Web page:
This is an idea that Sharon Ede and I worked up earlier this year, but just posting now. The main idea of a Commons Hospitality Network is for an easy to implement and functional hospitality network that serves the purposes of:

1.     lowering travel costs for commons activists and advocates

2.     helps build relationships between people in the commons space across states and countries

3.     helps build knowledge of what is happening ‘here and there’ such that inter-state and trans-national coordination and collaboration for commoning projects becomes easier.

How it works:

A group of commons activists and advocates who have spare rooms in their homes sign up to the network.

Ideally we would have 3-6 homes in places like Melbourne, Brisbane, Wellington, Jakarta, Dili etc. where people could potentially stay without having to pay for accommodation (but perhaps contributing for food).

(note: starting scope would be Oceania to be both culturally diverse and inclusive without trying to take on too much).

When a person from one city wants to stay in another, they would contact an ‘ambassador’ from that city that will help facilitate the stay.

The explicit quid pro quo is that the guest needs to develop a (short!) report, presentation or workshop that they can give to the host and their community. Thus, there is a built-in and agreed upon knowledge exchange so that people can become increasingly aware of non-proximate commoning activities.

After the presentation, report or workshop, the guest also needs to give the ambassador their presentation or report (why are they traveling and what are they doing?), which then gets shared with the whole hospitality network. Thus every time someone stays with someone else, everyone knows and everyone gets an update on activities happening. (A video of the presentation might also be made and made available to the network.)


Ideally several people would be an ambassador in a given city. (But start with one)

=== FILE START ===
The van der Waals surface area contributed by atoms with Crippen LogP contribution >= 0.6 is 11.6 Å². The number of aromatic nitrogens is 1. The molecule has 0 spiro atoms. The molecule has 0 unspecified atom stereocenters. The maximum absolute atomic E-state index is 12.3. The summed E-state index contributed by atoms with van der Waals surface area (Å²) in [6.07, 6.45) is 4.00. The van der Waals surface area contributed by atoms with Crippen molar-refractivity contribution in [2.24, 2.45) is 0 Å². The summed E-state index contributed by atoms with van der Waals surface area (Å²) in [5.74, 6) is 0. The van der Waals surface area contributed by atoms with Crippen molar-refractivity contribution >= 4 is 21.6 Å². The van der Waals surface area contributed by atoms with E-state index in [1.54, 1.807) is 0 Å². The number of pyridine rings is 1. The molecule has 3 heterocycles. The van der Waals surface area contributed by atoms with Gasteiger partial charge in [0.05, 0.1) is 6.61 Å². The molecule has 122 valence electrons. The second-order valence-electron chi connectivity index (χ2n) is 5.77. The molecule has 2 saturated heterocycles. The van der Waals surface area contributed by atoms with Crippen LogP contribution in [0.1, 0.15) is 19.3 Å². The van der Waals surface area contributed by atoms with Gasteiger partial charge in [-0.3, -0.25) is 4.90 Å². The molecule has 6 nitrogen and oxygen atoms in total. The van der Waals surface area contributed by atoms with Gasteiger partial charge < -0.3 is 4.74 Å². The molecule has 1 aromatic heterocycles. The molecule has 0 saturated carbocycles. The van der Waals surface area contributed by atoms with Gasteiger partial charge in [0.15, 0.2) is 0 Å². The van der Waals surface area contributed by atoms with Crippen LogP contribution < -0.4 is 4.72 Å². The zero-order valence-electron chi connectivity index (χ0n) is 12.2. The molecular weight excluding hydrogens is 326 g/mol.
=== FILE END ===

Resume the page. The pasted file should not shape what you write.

They would find, from among their networks, several possible places a guest could stay on a short term basis (from one night to up until a week).

Ambassadors may or may not have rooms of their own to offer – their role is to find accommodation for the guest.

The contact details of Ambassadors would be made to the wider network, but not the details or locations of the host venues. When a request is received, the Ambassador(s) then tap their local network of existing offers to determine current opportunities.


Host venues would ideally be near where presentations are most likely to be held, or at least within walking distance of good public transport networks.

At a minimum, the guest must have their own room. This is to minimise any disturbance from either guest or host, as the guest is likely to be managing a degree of travel-weariness and needing sound sleep and focus in order to deliver.


Does their have to be a purpose for their visit ie. in the country or state for a specific event?

Or can it be a network people can travel in because they wish to, so long as they contribute something of knowledge to the host community (a workshop, presentation)?

How is this information stored and who has access to view or change it?

LEGAL: This is an information exchange only, which seeks to make more systematic informal arrangements of this nature which are already occurring – the organisers of this network and ambassadors accept no liability. The onus is on the guest and host to ensure both are happy with arrangements etc etc


  • Visiting guests pay money to stay in hotel rooms.
  • Locals have rooms for guests.
  • Local organisations need funds.
  • Guests could stay with locals, either at no cost, or donating all or part of what they would have spent on a hotel to their host organisation.

Published by jramos

José Ramos is a researcher, writer and advocate for commons-based social change. He focuses on such areas as future political economy, planetary stewardship, innovations in democracy and governance, the conjunction of foresight and action research, and transformative social innovation.

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